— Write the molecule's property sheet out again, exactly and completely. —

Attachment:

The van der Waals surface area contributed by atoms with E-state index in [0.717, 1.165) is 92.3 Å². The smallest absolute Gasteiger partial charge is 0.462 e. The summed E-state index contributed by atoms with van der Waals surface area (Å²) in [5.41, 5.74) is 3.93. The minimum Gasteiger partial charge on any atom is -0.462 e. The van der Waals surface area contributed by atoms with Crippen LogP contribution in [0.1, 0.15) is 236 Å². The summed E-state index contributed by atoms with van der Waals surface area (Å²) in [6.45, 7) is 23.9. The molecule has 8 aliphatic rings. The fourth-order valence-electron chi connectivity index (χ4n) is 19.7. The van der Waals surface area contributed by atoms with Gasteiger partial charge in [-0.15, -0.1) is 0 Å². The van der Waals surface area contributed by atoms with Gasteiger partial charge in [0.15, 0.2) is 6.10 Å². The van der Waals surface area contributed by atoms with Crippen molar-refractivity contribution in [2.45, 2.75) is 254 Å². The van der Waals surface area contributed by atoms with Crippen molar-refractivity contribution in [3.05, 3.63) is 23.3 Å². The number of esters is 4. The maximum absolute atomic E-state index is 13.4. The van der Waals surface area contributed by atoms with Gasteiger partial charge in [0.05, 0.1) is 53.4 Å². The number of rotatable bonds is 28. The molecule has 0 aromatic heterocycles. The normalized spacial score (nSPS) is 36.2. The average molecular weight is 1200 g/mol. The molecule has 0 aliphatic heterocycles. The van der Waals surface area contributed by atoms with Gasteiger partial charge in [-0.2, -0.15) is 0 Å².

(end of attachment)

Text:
The van der Waals surface area contributed by atoms with E-state index in [0.717, 1.165) is 92.3 Å². The smallest absolute Gasteiger partial charge is 0.462 e. The summed E-state index contributed by atoms with van der Waals surface area (Å²) in [5.41, 5.74) is 3.93. The minimum Gasteiger partial charge on any atom is -0.462 e. The van der Waals surface area contributed by atoms with Crippen LogP contribution in [0.1, 0.15) is 236 Å². The summed E-state index contributed by atoms with van der Waals surface area (Å²) in [6.45, 7) is 23.9. The molecule has 8 aliphatic rings. The fourth-order valence-electron chi connectivity index (χ4n) is 19.7. The van der Waals surface area contributed by atoms with Gasteiger partial charge in [-0.15, -0.1) is 0 Å². The van der Waals surface area contributed by atoms with Gasteiger partial charge in [0.15, 0.2) is 6.10 Å². The van der Waals surface area contributed by atoms with Crippen molar-refractivity contribution in [2.45, 2.75) is 254 Å². The van der Waals surface area contributed by atoms with Crippen molar-refractivity contribution in [3.05, 3.63) is 23.3 Å². The number of esters is 4. The maximum absolute atomic E-state index is 13.4. The van der Waals surface area contributed by atoms with Gasteiger partial charge in [0.05, 0.1) is 53.4 Å². The number of rotatable bonds is 28. The molecule has 0 aromatic heterocycles. The normalized spacial score (nSPS) is 36.2. The average molecular weight is 1200 g/mol. The molecule has 0 aliphatic heterocycles. The van der Waals surface area contributed by atoms with Gasteiger partial charge in [-0.2, -0.15) is 0 Å².